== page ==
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How to deal with the witness who, on cross-examination, loses the ability to answer questions

One of the things I am enjoying about mentoring newly-licensed attorneys is the opportunity to share little tips on how to deal with common litigation problems that seem to frustrate many attorneys.  This is a tip we discussed today.

A common problem in cross-examination is the witness who was so able to answer questions directly on direct examination but loses that ability on cross-examination: yes-no questions prefaced by long-winded (and self-serving) explanations, with the actual yes-no answer being hidden or lost within the prolix response; fact-seeking questions in which numerous information is revealed but not the information being sought; explanation questions that explain something else.

How does one deal with such witnesses, who treat cross-examination like a tarpon treats a fishing line?  Many attorneys simply roll their eyes in frustration.  However, there’s an easy cross-examination script that makes such witnesses heel.   First establish the following points with the witness:

You understand the questions I am asking you?

On direct examination you could answer yes-no questions “yes” or “no” without a lengthy explanation?

On direct examination you could answer questions seeking facts by simply providing the requested facts?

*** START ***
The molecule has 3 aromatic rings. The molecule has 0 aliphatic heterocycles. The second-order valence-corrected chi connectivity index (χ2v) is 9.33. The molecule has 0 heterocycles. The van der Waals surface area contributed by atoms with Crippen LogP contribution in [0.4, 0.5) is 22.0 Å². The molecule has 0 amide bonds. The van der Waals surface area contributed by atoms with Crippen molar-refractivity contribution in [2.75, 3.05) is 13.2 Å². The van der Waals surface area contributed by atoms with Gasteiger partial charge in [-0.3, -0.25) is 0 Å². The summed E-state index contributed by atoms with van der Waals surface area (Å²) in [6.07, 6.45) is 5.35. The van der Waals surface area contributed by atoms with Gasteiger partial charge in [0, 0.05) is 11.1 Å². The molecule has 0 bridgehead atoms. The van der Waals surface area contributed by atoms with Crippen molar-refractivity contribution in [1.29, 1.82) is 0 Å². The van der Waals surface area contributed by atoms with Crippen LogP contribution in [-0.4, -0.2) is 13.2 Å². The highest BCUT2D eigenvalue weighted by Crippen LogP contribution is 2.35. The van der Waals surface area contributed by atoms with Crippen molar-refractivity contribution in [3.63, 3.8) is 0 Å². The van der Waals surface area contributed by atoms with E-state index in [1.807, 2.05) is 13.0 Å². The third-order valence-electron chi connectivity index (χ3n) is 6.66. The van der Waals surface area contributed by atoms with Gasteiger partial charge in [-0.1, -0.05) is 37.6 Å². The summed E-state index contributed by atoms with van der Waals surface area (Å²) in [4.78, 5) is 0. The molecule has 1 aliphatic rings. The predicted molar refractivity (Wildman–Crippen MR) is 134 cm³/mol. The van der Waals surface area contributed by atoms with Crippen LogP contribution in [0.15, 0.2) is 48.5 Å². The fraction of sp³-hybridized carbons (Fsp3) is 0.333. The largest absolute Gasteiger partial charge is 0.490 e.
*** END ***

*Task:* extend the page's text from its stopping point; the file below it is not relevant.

On direct examination you could answer questions seeking explanations by simply explaining what the question sought?

On cross-examination, you seem to be having trouble answering yes-no questions “yes” or “no” without a lengthy explanation?

On cross-examination, you seem to be having trouble answering questions seeking facts by simply providing the requested facts?

On cross-examination, you seem to be having trouble answering questions seeking explanations by simply explaining what the question sought?

Yet you acknowledge you are understanding my questions?

Once you’ve established all these points, you’re ready to ask the final question.  It’s a question you don’t need to know the answer to, and really can’t anticipate the answer to.  However, the answer doesn’t matter if you established the above facts because there is no way for the witness to answer this question without looking bad.

So what is the reason you are having these difficulties answering questions on cross-examination when you didn’t have these difficulties on direct examination?

Typically, from that point forward, most remaining cross-examination questions get answered rather than evaded.  Even if the witness remains evasive, I’ve established that this witness is aware I am aware of, and have established, his or her evasiveness while that witness continues to remain evasive.  It’s then rather difficult for the court or factfinder to find such a witness credible.

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